Saturday, May 31, 2008

How's This For Handy...?

As you can imagine, one of the most important things to consider when moving to the desert is the ability to furnish clean, fresh water for cooking, drinking, and washing. Although there are well drilling companies in the area, the quality of the water cannot be vouched for until the water is found, accessed and then tested. If it doesn't meet state standards, the well is worthless as the well cannot be used for drinking water. Locating water cannot be guaranteed by the drillers until they try!

So that pretty much leaves two options...buying water and hauling it, and catching rain water. If you chose the latter, you have to hope that you don't run into a very dry year. Buying water can be a pain merely because you are at the mercy of the Water company as to how much they are willing to sell and the price that they want to charge. Not a pretty thought!

The past few days I have been looking at a third option. This option makes a lot of sense to me. It is called Atmospheric Water Generators. The principle behind this technology is very simple in theory. The generator takes in air from the surrounding area, condenses and collects the water, passes the water through a series of filters and UV light to remove impurities and kill any bacteria and viruses that might be present , the stores it in a holding tank where it is kept until used. The water is agitated to keep it from going flat.

Now you might wonder how much water can this machine produce. The home version will produce about 120 litres of water every 24 hour period. Like I said, this makes sense to me to go this route because even though the unit is electric, it can be powered by solar panels. I have joined a company that is getting into this market, and the opportunity seems pretty good to me. The website explains better than I just how everything works , including the business opportunity. You might want to take a look and see what you think. The link is here and it is pretty informative.

Any thoughts on this idea would be welcome, so let me know. Again, just follow this link and check it out!

After all, we gotta have water for our coffee, right? C'mon, let's get a cup!


blondie said...

Another lesson on How to Survive as a Hermit. You're just amazing Jim!
Where do you find this stuff? lol
Will be fun watching it all come together for you. Just incredible!
I'll have that cup now :)

HermitJim said...

Hey Blondie...thanks for dropping by! As far as finding this stuff, the Internet was made to order for someone like me...nosy as heck!

That's how I spend a lot of my time on the net...looking up all these little bits of trivial things that may come in handy someday! It's a good thing I don't have to pay Google for the time I spend on their search engine!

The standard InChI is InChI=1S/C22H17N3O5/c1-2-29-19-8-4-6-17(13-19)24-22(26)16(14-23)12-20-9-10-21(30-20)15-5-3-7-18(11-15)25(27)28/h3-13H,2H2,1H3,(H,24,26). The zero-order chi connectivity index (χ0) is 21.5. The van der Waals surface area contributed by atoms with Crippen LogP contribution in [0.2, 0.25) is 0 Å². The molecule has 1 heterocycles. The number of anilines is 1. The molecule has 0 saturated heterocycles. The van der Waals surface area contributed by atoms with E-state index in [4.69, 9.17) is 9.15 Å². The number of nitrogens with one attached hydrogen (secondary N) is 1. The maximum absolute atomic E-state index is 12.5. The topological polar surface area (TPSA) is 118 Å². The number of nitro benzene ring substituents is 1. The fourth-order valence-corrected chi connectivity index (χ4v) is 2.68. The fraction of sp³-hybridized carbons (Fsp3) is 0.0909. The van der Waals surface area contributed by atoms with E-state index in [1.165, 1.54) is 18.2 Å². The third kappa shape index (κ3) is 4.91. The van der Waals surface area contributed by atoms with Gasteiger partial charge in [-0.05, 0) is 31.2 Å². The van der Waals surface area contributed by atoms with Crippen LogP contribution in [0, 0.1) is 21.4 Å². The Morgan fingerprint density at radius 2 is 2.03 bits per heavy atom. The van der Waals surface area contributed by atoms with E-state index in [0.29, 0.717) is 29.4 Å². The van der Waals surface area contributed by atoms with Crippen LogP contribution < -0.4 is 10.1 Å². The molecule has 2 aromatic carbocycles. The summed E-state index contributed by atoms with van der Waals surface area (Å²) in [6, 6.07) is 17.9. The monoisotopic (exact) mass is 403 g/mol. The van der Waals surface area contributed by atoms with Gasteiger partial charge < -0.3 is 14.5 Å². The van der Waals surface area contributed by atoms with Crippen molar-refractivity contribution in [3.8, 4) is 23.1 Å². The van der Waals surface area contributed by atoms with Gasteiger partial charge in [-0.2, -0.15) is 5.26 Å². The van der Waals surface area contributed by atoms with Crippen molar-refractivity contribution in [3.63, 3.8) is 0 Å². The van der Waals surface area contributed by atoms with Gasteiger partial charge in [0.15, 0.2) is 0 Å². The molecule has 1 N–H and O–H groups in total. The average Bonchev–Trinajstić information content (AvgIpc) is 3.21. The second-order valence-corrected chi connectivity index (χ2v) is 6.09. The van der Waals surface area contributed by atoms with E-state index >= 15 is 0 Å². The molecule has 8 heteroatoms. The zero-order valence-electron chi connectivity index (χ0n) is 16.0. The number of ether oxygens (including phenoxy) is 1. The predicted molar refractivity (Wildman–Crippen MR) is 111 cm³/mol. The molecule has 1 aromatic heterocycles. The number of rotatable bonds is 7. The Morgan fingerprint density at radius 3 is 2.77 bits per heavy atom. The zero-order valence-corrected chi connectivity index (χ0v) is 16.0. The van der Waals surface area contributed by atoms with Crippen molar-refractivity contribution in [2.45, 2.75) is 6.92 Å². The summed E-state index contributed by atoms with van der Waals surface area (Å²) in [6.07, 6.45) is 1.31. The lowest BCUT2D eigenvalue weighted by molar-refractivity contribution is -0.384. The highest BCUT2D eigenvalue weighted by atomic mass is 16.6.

See ya

Manu said...

Hi Jim,
i have heard about this technologie a few years ago as a option to secure the water supply for the soldiers in iraq. I was not aware that meanwhile it is freely available...I think it's a great solution for yourself as it is for the environment and air is always around.

HermitJim said...

Hey Manu...good to see you again. This seemed like a good solution for where I'm going. It has been available in the very small sizes for survivalists and in the larger sizes for the military for some time, but only made available for home use in the past few years. They are used more in Australia than stateside...but then Australia has a lot of areas in the outback that have no power.

We'll see what happens...

js said...

Well you are all ignoring another possibility.

And that is the use of Divination to find underground rivers.

This has been done over the centuries, and even today. You need to find a Diviner who knows how to use the tools to find underground rivers. Once they find the place? That's where you drill your well.


HermitJim said...

Hey JS...believe it or not, the deviving rods are a common tool on most City and County water trucks, most drilling contractors trucks, and on the trucks of a lot of plumbers. It is widely used and accepted in Texas as a very useful tool. They range from rods made from welding rods, coat hangers, branches of willow trees, and several others.

Some times the old ways still prove to be the best!


js said...

Yes it is amazing how these are still accepted. Even so more in Germany, where it is common practice. Maybe the folks in Texas rival those Germans.